The tone of Othello largely reflects Iago’s worldview, which is characterized by cynicism and suspicion. Iago expresses his cynicism frequently, and particularly in the play’s opening acts. When Roderigo, sorrowful at losing his chance with Desdemona, confesses, “it is my shame to be so / fond, but it is not in my virtue to amend it” (I.iii.), Iago has none of it. Iago responds that one’s “virtue” (or character) is not so static or predetermined as Roderigo’s conventional expression would suggest. “Virtue? A fig! ’Tis in ourselves that we are thus or thus. / Our bodies are our gardens, to the which our wills are / gardeners” (I.iii.).

Iago’s horticultural metaphor forcefully rejects the idea that a person’s character is set in stone; one can cultivate the attributes that are helpful in achieving goals, and suppress attributes that are harmful. Iago’s cynical philosophy of life prevents him from feeling remorse for his actions. From his perspective, he simply exercises his will on others and cannot be held accountable if those others lack his innate distrust and suspicion. To Iago, Othello’s naïve belief in an “honest Iago” is the real problem—not Iago’s treachery.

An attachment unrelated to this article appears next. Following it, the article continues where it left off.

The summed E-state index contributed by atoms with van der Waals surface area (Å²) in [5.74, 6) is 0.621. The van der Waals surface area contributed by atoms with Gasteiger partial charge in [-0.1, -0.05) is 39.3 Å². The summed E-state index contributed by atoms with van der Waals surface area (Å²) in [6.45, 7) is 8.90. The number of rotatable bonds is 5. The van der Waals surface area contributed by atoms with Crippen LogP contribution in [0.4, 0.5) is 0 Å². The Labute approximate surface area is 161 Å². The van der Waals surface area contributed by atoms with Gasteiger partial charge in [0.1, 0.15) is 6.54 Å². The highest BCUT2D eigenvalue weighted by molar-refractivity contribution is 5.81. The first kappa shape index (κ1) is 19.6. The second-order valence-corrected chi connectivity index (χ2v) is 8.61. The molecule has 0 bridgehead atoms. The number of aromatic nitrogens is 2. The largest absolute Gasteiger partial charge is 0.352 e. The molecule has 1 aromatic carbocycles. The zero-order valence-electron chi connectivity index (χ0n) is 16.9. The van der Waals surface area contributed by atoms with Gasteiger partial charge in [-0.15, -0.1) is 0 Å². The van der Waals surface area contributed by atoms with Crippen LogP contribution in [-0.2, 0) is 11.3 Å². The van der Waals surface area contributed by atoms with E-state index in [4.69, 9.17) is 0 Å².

Iago’s cynicism sets the stage for the paranoid tone of the play’s second half. As Othello gradually falls under Iago’s sway, he too begins to utter suspicious comments that echo Iago’s cynical worldview. In particular, Othello adopts Iago’s misogyny. Not only does he begin alluding to the falseness of women, but he eventually calls his wife a “whore” to her face. His intensifying doubt reflects an all-consuming paranoia that stokes the fires of jealousy. As he grows increasingly paranoid, he descends into a nearly schizophrenic confusion.

In a moment of unreason he posits: “Nature would not / invest herself in such shadowing passion without some instruction” (IV.i.). Othello is saying he would not feel so deeply disturbed if nothing had really happened between Cassio and Desdemona. Therefore, since he does feel disturbed, the charge of adultery must be well founded. Othello, usually so reasonable, well-spoken, and self-assured, now employs a confused logic that showcases the tone of paranoia that overtakes the play.